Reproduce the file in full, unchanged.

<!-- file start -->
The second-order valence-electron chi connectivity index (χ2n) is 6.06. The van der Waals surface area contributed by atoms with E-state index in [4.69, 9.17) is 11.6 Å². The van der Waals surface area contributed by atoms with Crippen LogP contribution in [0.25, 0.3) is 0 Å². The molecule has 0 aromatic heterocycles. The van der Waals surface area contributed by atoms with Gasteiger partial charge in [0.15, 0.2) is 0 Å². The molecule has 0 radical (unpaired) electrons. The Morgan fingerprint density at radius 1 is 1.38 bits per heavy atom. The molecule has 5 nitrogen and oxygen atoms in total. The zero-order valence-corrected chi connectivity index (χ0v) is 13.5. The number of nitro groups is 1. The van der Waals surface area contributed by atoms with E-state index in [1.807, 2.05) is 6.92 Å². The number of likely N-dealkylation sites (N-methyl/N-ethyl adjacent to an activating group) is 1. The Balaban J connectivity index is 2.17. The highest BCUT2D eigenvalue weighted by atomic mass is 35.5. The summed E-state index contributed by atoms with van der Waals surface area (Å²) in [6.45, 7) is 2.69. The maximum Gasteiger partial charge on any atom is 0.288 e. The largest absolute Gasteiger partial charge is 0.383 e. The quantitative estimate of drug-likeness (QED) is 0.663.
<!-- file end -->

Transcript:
The second-order valence-electron chi connectivity index (χ2n) is 6.06. The van der Waals surface area contributed by atoms with E-state index in [4.69, 9.17) is 11.6 Å². The van der Waals surface area contributed by atoms with Crippen LogP contribution in [0.25, 0.3) is 0 Å². The molecule has 0 aromatic heterocycles. The van der Waals surface area contributed by atoms with Gasteiger partial charge in [0.15, 0.2) is 0 Å². The molecule has 0 radical (unpaired) electrons. The Morgan fingerprint density at radius 1 is 1.38 bits per heavy atom. The molecule has 5 nitrogen and oxygen atoms in total. The zero-order valence-corrected chi connectivity index (χ0v) is 13.5. The number of nitro groups is 1. The van der Waals surface area contributed by atoms with E-state index in [1.807, 2.05) is 6.92 Å². The number of likely N-dealkylation sites (N-methyl/N-ethyl adjacent to an activating group) is 1. The Balaban J connectivity index is 2.17. The highest BCUT2D eigenvalue weighted by atomic mass is 35.5. The summed E-state index contributed by atoms with van der Waals surface area (Å²) in [6.45, 7) is 2.69. The maximum Gasteiger partial charge on any atom is 0.288 e. The largest absolute Gasteiger partial charge is 0.383 e. The quantitative estimate of drug-likeness (QED) is 0.663.